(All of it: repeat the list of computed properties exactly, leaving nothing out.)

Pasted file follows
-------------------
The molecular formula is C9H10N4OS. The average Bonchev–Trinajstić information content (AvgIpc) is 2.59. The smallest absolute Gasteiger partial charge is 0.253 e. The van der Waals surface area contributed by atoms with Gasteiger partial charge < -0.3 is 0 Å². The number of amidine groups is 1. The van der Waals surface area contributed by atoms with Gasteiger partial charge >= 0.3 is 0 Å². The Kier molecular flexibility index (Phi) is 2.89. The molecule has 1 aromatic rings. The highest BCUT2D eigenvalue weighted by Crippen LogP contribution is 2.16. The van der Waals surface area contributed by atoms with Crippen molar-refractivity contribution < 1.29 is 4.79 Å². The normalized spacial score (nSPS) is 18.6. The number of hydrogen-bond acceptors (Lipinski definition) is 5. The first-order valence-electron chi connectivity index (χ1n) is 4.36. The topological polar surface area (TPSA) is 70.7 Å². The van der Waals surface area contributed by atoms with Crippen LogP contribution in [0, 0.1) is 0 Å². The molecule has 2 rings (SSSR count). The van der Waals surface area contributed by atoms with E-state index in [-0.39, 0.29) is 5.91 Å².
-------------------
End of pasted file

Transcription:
The molecular formula is C9H10N4OS. The average Bonchev–Trinajstić information content (AvgIpc) is 2.59. The smallest absolute Gasteiger partial charge is 0.253 e. The van der Waals surface area contributed by atoms with Gasteiger partial charge < -0.3 is 0 Å². The number of amidine groups is 1. The van der Waals surface area contributed by atoms with Gasteiger partial charge >= 0.3 is 0 Å². The Kier molecular flexibility index (Phi) is 2.89. The molecule has 1 aromatic rings. The highest BCUT2D eigenvalue weighted by Crippen LogP contribution is 2.16. The van der Waals surface area contributed by atoms with Crippen molar-refractivity contribution < 1.29 is 4.79 Å². The normalized spacial score (nSPS) is 18.6. The number of hydrogen-bond acceptors (Lipinski definition) is 5. The first-order valence-electron chi connectivity index (χ1n) is 4.36. The topological polar surface area (TPSA) is 70.7 Å². The van der Waals surface area contributed by atoms with Crippen LogP contribution in [0, 0.1) is 0 Å². The molecule has 2 rings (SSSR count). The van der Waals surface area contributed by atoms with E-state index in [-0.39, 0.29) is 5.91 Å².